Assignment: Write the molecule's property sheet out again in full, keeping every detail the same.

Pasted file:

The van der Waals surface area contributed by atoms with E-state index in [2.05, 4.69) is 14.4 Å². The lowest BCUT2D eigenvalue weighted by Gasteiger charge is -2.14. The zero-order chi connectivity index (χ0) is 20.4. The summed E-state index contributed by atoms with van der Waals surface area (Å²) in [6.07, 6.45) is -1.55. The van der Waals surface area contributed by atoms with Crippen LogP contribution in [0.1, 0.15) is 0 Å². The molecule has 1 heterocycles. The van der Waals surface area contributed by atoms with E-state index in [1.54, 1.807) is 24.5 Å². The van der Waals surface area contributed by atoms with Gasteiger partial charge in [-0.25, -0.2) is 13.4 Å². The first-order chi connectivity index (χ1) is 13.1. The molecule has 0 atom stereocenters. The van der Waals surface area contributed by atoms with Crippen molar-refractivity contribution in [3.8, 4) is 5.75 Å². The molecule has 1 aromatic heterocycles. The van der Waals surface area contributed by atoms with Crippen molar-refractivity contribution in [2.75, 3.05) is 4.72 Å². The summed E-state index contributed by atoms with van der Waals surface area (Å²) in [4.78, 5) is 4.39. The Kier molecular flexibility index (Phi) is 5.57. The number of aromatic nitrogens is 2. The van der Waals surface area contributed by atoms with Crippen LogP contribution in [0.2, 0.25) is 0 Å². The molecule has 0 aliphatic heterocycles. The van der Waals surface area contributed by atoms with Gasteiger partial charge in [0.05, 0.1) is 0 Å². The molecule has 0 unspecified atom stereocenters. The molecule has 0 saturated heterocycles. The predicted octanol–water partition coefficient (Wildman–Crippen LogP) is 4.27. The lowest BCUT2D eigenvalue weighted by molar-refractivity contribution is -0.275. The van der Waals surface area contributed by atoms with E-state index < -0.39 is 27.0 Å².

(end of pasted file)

The van der Waals surface area contributed by atoms with E-state index in [2.05, 4.69) is 14.4 Å². The lowest BCUT2D eigenvalue weighted by Gasteiger charge is -2.14. The zero-order chi connectivity index (χ0) is 20.4. The summed E-state index contributed by atoms with van der Waals surface area (Å²) in [6.07, 6.45) is -1.55. The van der Waals surface area contributed by atoms with Crippen LogP contribution in [0.1, 0.15) is 0 Å². The molecule has 1 heterocycles. The van der Waals surface area contributed by atoms with E-state index in [1.54, 1.807) is 24.5 Å². The van der Waals surface area contributed by atoms with Gasteiger partial charge in [-0.25, -0.2) is 13.4 Å². The first-order chi connectivity index (χ1) is 13.1. The molecule has 0 atom stereocenters. The van der Waals surface area contributed by atoms with Crippen molar-refractivity contribution in [3.8, 4) is 5.75 Å². The molecule has 1 aromatic heterocycles. The van der Waals surface area contributed by atoms with Crippen molar-refractivity contribution in [2.75, 3.05) is 4.72 Å². The summed E-state index contributed by atoms with van der Waals surface area (Å²) in [4.78, 5) is 4.39. The Kier molecular flexibility index (Phi) is 5.57. The number of aromatic nitrogens is 2. The van der Waals surface area contributed by atoms with Crippen LogP contribution in [0.2, 0.25) is 0 Å². The molecule has 0 aliphatic heterocycles. The van der Waals surface area contributed by atoms with Gasteiger partial charge in [0.05, 0.1) is 0 Å². The molecule has 0 unspecified atom stereocenters. The molecule has 0 saturated heterocycles. The predicted octanol–water partition coefficient (Wildman–Crippen LogP) is 4.27. The lowest BCUT2D eigenvalue weighted by molar-refractivity contribution is -0.275. The van der Waals surface area contributed by atoms with E-state index < -0.39 is 27.0 Å².